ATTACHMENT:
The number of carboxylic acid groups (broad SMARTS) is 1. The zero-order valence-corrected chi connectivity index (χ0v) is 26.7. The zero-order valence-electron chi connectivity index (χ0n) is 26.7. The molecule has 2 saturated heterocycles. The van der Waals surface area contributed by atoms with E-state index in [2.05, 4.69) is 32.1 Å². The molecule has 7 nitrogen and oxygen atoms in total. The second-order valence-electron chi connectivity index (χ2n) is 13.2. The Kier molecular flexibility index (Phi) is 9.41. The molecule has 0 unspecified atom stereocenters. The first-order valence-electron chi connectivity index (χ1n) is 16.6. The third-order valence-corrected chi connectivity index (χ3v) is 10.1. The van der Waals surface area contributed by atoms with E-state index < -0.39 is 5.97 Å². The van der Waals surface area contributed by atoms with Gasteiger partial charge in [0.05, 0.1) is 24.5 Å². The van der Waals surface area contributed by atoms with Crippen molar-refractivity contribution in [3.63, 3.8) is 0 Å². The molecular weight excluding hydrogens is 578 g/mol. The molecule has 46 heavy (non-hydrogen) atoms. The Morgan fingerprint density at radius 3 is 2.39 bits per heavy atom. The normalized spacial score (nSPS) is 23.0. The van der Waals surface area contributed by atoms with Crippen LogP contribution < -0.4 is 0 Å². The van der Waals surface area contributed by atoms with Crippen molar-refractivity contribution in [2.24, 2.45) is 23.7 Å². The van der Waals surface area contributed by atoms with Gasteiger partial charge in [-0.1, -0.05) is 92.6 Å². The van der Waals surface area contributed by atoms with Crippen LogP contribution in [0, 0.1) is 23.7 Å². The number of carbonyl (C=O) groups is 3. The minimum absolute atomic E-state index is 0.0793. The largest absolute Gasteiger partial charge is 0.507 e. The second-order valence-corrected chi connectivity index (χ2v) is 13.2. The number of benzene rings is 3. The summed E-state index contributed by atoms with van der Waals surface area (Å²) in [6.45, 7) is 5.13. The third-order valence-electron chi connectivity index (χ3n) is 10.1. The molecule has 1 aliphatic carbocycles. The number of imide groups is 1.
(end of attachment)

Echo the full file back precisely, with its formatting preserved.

The number of carboxylic acid groups (broad SMARTS) is 1. The zero-order valence-corrected chi connectivity index (χ0v) is 26.7. The zero-order valence-electron chi connectivity index (χ0n) is 26.7. The molecule has 2 saturated heterocycles. The van der Waals surface area contributed by atoms with E-state index in [2.05, 4.69) is 32.1 Å². The molecule has 7 nitrogen and oxygen atoms in total. The second-order valence-electron chi connectivity index (χ2n) is 13.2. The Kier molecular flexibility index (Phi) is 9.41. The molecule has 0 unspecified atom stereocenters. The first-order valence-electron chi connectivity index (χ1n) is 16.6. The third-order valence-corrected chi connectivity index (χ3v) is 10.1. The van der Waals surface area contributed by atoms with E-state index < -0.39 is 5.97 Å². The van der Waals surface area contributed by atoms with Gasteiger partial charge in [0.05, 0.1) is 24.5 Å². The van der Waals surface area contributed by atoms with Crippen molar-refractivity contribution in [3.63, 3.8) is 0 Å². The molecular weight excluding hydrogens is 578 g/mol. The molecule has 46 heavy (non-hydrogen) atoms. The Morgan fingerprint density at radius 3 is 2.39 bits per heavy atom. The normalized spacial score (nSPS) is 23.0. The van der Waals surface area contributed by atoms with Crippen LogP contribution < -0.4 is 0 Å². The van der Waals surface area contributed by atoms with Crippen molar-refractivity contribution in [2.24, 2.45) is 23.7 Å². The van der Waals surface area contributed by atoms with Gasteiger partial charge in [-0.1, -0.05) is 92.6 Å². The van der Waals surface area contributed by atoms with Crippen LogP contribution in [0, 0.1) is 23.7 Å². The number of carbonyl (C=O) groups is 3. The minimum absolute atomic E-state index is 0.0793. The largest absolute Gasteiger partial charge is 0.507 e. The second-order valence-corrected chi connectivity index (χ2v) is 13.2. The number of benzene rings is 3. The summed E-state index contributed by atoms with van der Waals surface area (Å²) in [6.45, 7) is 5.13. The third-order valence-electron chi connectivity index (χ3n) is 10.1. The molecule has 1 aliphatic carbocycles. The number of imide groups is 1.